If you are receiving benefits from Medicare Part A or B, you are eligible for Medicare Part D. Medicare part D is optional and provides beneficiaries with assistance paying for prescription drugs. Open enrollment is held from Nov. 15 – Dec. 31 annually and it is when you can select or change your plan. Once people choose a plan they will not be able to change until the next enrollment period except in special situations.
Unfortunately, if you opt not to enroll in Part D when they are first eligible, you will have to pay a higher premium if you decide to join later on. This penalty will be about 1% of the monthly premium. People who sign up late will have to pay this penalty unless Medicare decides they had drug coverage that was as good as Medicare’s during the time they were not enrolled in Part D. This is known as “creditable” coverage.
Hospital Visits: ER, inpatient, Rehab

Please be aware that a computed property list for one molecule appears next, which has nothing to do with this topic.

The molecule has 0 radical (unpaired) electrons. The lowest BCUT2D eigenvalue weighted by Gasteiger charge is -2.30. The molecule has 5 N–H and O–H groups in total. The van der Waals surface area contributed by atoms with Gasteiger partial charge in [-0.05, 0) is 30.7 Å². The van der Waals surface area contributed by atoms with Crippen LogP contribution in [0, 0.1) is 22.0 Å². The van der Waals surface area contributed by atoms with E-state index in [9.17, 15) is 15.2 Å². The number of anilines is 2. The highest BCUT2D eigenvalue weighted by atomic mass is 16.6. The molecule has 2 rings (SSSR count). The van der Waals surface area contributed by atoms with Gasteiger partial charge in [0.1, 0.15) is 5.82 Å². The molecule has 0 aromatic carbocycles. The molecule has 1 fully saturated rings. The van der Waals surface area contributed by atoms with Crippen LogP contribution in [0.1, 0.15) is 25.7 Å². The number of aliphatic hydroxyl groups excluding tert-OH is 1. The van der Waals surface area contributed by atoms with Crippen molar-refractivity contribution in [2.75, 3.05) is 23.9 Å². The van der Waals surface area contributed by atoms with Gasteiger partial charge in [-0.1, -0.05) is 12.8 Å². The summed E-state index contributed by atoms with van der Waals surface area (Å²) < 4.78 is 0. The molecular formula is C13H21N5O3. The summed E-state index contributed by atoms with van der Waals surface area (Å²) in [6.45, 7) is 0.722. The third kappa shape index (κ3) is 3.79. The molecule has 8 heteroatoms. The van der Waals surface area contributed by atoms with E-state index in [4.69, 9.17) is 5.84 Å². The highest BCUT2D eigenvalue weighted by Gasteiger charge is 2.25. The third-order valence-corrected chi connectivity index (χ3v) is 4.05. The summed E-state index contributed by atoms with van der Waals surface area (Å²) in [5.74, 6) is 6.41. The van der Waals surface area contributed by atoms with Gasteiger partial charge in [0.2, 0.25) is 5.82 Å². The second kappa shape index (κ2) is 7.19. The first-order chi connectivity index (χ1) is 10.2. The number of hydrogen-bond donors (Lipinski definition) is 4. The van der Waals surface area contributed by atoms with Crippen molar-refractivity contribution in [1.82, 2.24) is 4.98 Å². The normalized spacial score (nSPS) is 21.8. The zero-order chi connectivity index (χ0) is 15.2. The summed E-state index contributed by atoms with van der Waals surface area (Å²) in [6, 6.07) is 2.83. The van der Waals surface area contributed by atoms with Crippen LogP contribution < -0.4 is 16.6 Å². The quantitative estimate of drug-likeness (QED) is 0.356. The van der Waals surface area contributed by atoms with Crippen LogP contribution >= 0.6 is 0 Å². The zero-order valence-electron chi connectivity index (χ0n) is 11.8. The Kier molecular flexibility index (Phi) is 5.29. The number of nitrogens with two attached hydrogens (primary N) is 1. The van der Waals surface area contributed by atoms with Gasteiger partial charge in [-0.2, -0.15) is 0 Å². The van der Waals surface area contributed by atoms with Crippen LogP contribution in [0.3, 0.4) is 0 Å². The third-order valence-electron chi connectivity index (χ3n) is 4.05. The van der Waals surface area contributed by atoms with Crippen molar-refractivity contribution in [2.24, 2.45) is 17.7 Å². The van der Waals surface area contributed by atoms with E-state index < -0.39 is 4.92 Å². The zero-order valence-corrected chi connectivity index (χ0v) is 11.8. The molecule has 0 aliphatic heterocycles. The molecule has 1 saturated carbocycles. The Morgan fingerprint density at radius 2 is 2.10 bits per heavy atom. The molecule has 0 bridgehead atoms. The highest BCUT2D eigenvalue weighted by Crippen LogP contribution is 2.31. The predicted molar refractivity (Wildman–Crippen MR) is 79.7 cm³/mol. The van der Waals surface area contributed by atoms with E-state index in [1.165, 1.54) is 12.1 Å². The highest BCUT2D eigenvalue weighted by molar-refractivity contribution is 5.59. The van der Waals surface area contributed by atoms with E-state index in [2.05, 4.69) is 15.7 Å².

Many will argue that spending on hospital care is the fastest-growing segment of the nation's health care tab. On one hand, critics say hospitals are unfairly using their growing clout in many markets and charging far more than it costs to provide services. On the other hand, hospitals are saying that they are only trying to counter rising labor and equipment costs, while faced with insufficient payments from government and private insurers. Some where does this put the consumer? Hospitals are now demanding bigger payments by telling insurers to pay up or they will stop accepting their patients, thus if we are smart consumers, we may find ourselves falling victim to a high medical bill; thinking our insurance is paying for the bill, when it really is not. The next few tips will help you avoid that surprise.
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